Tradition and Subversion in Romeo and Juliet
Francois Laroque, University of Paris III, Sorbonne
Romeo and Juliet, the story of "star-crossed" love, is so well and so deeply rooted in a number of traditions—those of myth, legend, folklore, novella, to name a few—that to present it as a subversive play may appear paradoxical and perhaps even perverse. Yet the play's main polarities that explore the frictions between high and low spheres, public and private lives, age and youth, authority and rebellion, sacred and secular love, generate powerful whirls of energy that partly account for its enduring fascination for world audiences.
To the ebullient atmosphere of erotic drives that is released by the prospect of marriage, by music, dancing, and masquing, as well as by the flares of torches at night and the dog days of early summer in Verona, one must surely add the numerous language games, puns, innuendoes, and paradoxes whose main source is Mercutio, the play's lord of misrule. These witty language games and conceits are all part of a tradition (rhetorical tropes, Petrarchan codes, sonneteering conventions) as well as of the subversion of this tradition. Romeo and Juliet introduces us into a world upside down where the ordinary rules—whether they be syntactical, social, or sexual—are temporarily lifted or brushed aside. The violence of the civil brawls is reflected in the violence of the language or rather in the violence imposed upon language. The very genre of the play—a love tragedy—is itself a subversion of tragedy since the first two acts correspond to the structure of Shakespearean comedy until Mercutio is turned into a "grave man," thus causing the play to veer off into tragedy. Gender is also subverted, as Shakespeare plays at presenting an active, almost masculine Juliet against a weak, effeminate Romeo.
The law is subverted by a love that brings about a destabilization of domestic order, thus leading to a world where contraries are reconciled in a series of sublime or grotesque conjunctions (high and low, hate and love, the sacred and the profane, life and death) so as to create a series of discordant fusions. Shakespeare is here influenced by Marlowe, whose heterodox approach to life and love, repeatedly stressed in his plays, allowed the pagan mysteries to displace or subvert the traditional Christian values that were then regarded as the foundation of public order and of household peace.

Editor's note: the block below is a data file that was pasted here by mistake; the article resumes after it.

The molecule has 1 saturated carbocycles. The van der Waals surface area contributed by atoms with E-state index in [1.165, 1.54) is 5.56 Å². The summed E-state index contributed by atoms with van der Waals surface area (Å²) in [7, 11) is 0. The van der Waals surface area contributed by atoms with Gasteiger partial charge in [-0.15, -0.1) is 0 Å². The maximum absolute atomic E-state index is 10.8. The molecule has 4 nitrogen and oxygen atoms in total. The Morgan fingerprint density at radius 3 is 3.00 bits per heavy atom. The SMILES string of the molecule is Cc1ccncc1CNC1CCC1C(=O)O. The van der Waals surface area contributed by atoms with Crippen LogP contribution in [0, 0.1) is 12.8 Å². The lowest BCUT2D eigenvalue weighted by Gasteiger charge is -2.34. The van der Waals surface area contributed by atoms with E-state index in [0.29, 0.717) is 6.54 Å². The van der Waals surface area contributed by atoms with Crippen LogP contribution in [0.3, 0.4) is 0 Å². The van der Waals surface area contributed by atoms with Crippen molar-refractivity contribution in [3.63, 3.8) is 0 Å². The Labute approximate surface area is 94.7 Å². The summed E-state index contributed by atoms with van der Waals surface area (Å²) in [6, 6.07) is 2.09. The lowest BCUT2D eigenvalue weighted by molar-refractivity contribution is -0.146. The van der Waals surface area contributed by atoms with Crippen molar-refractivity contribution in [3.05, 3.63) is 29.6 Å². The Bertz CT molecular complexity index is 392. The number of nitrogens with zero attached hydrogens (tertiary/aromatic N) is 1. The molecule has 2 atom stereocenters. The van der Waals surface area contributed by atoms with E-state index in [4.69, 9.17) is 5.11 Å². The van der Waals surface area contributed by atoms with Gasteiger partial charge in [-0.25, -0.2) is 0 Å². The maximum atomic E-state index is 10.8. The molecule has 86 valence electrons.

Young Shakespeare seems to have delighted in delineating the ravages of misrule, of the hurly-burly of love and desire, in a traditional aristocratic society dominated by custom, patriarchy, and well-established wealth.1 Festivity is not limited to orchestrating the coming of age in Verona or the various rites of passage for young men and women, but it also serves to turn the world upside down, to subvert its rigid hierarchies. United with the subversive power of love, festivity does not only achieve a temporary suspension of social rules and political authority, but it also leads to a radical questioning of traditional patriarchal order.
Following on the dense, syntactically complex and highly contorted sonnet prologue, we are thrust in medias res into the verbal sparrings of the two Capulet servants, Sampson and Gregory (1.1.1-30). Theirs is a stichomythic exchange depending on linguistic thrust and parry, on a quick succession of quibbles: colliers—choler—collar; of antithesis and paradox: move—stand. Although this is unquestionably a type of demotic language that foreshadows the future banter between Romeo and Mercutio (what the latter calls the "wild-goose chase" in 2.4.72), it remains both vivacious and entertaining and serves to strike the keynote, one of aggressive virility and unabashed phallicism, at the outset of the play.2
Before going further I should also remark that, on stage, the servants' appearance creates an impression of rapid movements, intense agitation, and a great expenditure of youthful male energy. Sampson and Gregory use a number of telling gestures while they speak...
(The entire section is 7,256 words.)